Top critical review
Reviewed in the United States on February 27, 2018
I really wanted to like this book better than I did. It has its elements. It's about three women in their 60's who decide against retirement home living and decide to rent a villa in Tuscan. What a wonderful idea. They are all healthy, talented and have money. They are not dependent on their Social Security checks. They drop $1000 on old books without a blink of an eye, They cart home cases of wine and armloads of flowers. They are not worried about money at all.
They fall into unique employment opportunities, take classes especially in Italian, spend time in town drinking cappuccinos and visiting with the locals, meet interesting men and live a wonderful life. It's very reaffirming and wonderful although the excess started getting to me a little (sour grapes perhaps wishing I was living like that).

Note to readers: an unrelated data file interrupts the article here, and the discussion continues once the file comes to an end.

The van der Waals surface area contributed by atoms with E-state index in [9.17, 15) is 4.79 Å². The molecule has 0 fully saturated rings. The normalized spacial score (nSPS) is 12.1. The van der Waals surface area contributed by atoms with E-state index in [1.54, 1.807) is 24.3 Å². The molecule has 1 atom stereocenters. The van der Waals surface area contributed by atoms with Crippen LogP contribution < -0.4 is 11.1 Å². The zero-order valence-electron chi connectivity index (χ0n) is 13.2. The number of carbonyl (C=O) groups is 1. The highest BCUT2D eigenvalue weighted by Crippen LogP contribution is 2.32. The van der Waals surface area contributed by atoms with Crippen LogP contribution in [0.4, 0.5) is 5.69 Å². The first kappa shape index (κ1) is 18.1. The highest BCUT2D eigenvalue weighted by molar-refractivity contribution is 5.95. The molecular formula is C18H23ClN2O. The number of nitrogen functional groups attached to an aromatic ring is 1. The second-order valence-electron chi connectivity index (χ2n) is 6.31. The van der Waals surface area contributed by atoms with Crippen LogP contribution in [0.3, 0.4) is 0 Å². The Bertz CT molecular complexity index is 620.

So what bothered me? It ambled and ambled. I finally narrowed down the problem. There is another couple already living there about 10-15 years younger than the women. They are already embedded. The woman is a famous niche writer and poet. She is writing about her former mentor in Tuscany, Margaret, another writer. And it's this tangent story that slows the story down. Margaret is not involved in the story and yet takes up copious amounts of space. This leads to my common complaint of the apparent lack of copy editors working now. A good one would have axed that story line right out and the book would have flowed so much better.
Here's the other complaint. Most of the visiting Americans seem to come from the San Francisco area, known locally as the Bay Area. Apparently this is due to the wine connection. So I am happily
reading along when native Californians are referring to San Fran. This would NEVER ever happen. It is almost like a racial slur, fingernails on a chalkboard, an insult. This is such a marked error that it almost destroyed the book in itself for me. Please if you are going to San Francisco never say San Fran. It's just a glaring error
This book had such potential and if someone with a red pencil had fixed the ambling it would have been wonderful. I am so ready for books that explore lives after 60.